# Computation theory and the simulation argument

1. Can physical states be treated as information (strings over some alphabet)?

2. If (1) is true, isn't this a trivial conclusion that the universe can be simulated by a Turing machine or a cellular automaton or any other computational model, given that differential equations that determine the evolution of physical states (the bits in digital physics) are simulated by the transition function of the Turing machine?

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Possible duplicates: physics.stackexchange.com/q/759/2451 and links therein. –  Qmechanic Jul 27 '13 at 4:49

Can physical states be treated as information (strings over some alphabet)?

There is a distinction between a state and a vector (see this mo question), but disregarding that, we can clearly approximate a vector to any desired precision using a finite-length string. I doubt that anyone can say whether the rounding errors involved grow uncontrollably or something, from the point of view of a person who is being simulated in the approximation itself.

There seems to be quite a large literature in academic philosophy on the "simulation argument," starting with Bostrom 2003. A certain amount of analysis has also been done by physicists. Beane 2012 says there would be observable glitches. Aaronson 2002 says that such a simulation "cannot be made compatible with both special relativity and Bell inequality violation." Bostrom has counterarguments on his web page (see #15).

If I'm living in a real universe, then I can (given some technological advances) build a quantum computer that can factor large numbers faster than any Turing machine. But of course, "faster" is a problematic term, since a simulated universe doesn't have to run in real time.

There is also the issue of the amount of memory you have available. A Turing machine is an abstraction that has an infinite amount of memory available. In reality, if we're living inside a simulation, whoever's running the simulation might be presumed to have finite computational resources, e.g., resources significantly less than the total resources that could be harnessed within what we presume to be our own observable universe. Given such resources, it seems unlikely to me that one could use a classical computer to simulate a quantum-mechanical universe of a comparable size. On the other hand, I don't see why this hyper-advanced civilization has to use classical rather than quantum-mechanical computers.

So in summary: (1) I don't think your choice of a Turing machine, with its classical nature and infinite memory, as the model of computation is necessarily appropriate. (2) Even assuming we could agree on an appropriate model of computation, I think the answer to the your question would be a matter of controversy.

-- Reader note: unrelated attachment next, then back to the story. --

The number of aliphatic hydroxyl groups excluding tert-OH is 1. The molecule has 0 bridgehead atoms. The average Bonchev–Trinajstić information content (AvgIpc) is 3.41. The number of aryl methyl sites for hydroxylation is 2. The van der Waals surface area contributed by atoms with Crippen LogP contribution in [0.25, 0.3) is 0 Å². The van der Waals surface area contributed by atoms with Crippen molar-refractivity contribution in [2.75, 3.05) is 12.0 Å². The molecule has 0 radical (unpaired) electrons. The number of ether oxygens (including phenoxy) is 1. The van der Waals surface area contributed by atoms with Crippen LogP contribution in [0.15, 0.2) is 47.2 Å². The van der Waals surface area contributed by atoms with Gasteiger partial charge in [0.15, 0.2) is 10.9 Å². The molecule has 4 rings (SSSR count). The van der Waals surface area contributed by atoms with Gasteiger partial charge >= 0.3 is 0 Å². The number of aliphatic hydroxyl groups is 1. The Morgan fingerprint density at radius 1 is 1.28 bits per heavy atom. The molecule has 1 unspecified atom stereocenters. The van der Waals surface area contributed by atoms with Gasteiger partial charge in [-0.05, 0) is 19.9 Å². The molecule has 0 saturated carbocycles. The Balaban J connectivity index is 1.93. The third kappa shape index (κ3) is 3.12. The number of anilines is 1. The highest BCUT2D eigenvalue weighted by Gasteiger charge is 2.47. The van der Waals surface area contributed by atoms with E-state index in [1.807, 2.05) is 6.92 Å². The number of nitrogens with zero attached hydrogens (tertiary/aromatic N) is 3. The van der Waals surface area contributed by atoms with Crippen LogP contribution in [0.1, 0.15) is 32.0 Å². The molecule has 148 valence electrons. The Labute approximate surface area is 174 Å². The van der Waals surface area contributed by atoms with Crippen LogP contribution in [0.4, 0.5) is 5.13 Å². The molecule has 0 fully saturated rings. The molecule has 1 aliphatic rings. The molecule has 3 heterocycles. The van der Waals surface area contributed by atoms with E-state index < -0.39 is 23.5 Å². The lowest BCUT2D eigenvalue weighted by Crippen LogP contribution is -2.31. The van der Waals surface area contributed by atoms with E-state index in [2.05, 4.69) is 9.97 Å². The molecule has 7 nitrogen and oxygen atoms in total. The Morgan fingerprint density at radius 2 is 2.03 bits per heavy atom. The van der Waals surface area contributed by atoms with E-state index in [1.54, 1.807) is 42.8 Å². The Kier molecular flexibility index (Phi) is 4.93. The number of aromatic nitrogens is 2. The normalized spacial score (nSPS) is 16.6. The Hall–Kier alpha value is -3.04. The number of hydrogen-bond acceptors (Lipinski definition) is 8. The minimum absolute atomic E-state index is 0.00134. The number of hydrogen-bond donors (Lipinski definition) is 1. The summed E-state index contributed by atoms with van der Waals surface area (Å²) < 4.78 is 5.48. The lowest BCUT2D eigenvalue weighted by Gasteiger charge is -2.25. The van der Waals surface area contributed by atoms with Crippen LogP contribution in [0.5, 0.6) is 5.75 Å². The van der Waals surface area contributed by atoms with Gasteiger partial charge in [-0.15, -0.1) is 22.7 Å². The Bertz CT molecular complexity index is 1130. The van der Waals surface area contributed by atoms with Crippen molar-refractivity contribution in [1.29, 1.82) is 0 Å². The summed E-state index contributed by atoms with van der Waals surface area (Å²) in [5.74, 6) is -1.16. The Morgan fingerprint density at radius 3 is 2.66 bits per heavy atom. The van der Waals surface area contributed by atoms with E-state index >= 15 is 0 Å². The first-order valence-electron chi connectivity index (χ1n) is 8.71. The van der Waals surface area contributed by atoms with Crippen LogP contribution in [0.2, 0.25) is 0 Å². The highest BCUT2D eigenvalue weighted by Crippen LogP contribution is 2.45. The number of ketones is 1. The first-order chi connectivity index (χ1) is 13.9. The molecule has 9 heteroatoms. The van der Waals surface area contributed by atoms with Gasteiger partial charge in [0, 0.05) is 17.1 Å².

Aaronson, Book Review: 'A New Kind of Science,' http://arxiv.org/abs/quant-ph/0206089

Beane, Davoudi, and Savage, Constraints on the Universe as a Numerical Simulation, http://arxiv.org/abs/1210.1847v2.pdf

Bostrom, Are You Living In a Computer Simulation? Nick Bostrom. Philosophical Quarterly, 2003, Vol. 53, No. 211, pp. 243-255, http://www.simulation-argument.com/

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even if (1) is true you cannot conclude (2). The reason being that differential equations are only an approximation to physical laws. Even if highly unlikely, the laws of physics could be non-computable, and only computable as an approximation. (see Wolfram's book "A new kind of Science"). In conlusion, there is no evidence that the evolution of the universe can be computed by a Turing machine (my personal opinion is that it likely is)

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Actually, (2) may not be unlikely. See: Marian B. Pour-El, J. Ian Richards, "The wave equation with computable initial data such that its unique solution is not computable" dv. Math., Vol. 39 (1981), pp. 215-239 Peter Shor posted this reference in this answer physics.stackexchange.com/a/5618/26076 –  WetSavannaAnimal aka Rod Vance Jul 27 '13 at 3:39

If you think to classical bits, the answer is no. Physical states obeys Quantum Mechanics (or Quantum Field Theory), so a "state" is nothing that a complex "vector" on some basis. Conservation of information (Unitarity) says that the "norm" of the vector is constant.

For instance, suppose a isolated state $S$, at time $0$ defined by :

$|S(0) \rangle = a|0 \rangle + d |1 \rangle |1 \rangle$,

and at time $t$ by :

$|S(t) \rangle = c|0 \rangle + d|1 \rangle + e |0 \rangle |0 \rangle + f |1 \rangle |1 \rangle$

where $a, b, c, d, e, f$ are complex quantities.

Here, the states $|0 \rangle,|1 \rangle$ are $1$-particle state, while the states $|0 \rangle |0 \rangle, |1 \rangle |1 \rangle$ are $2$-particle states. Morevoer, all these states are normed and orthogonal to each other, so they make a basis.

Conservation of information means only that the "norm" of the vector (or state) $S$ is conserved between times $0$ and $t$, that is $$|a|^2+|b|^2 = |c|^2+|d|^2+|e|^2+|f|^2$$

So, you are not working with an alphabet, but with complex quantities which can vary, but have constraints due to the conservation of information (unitarity)

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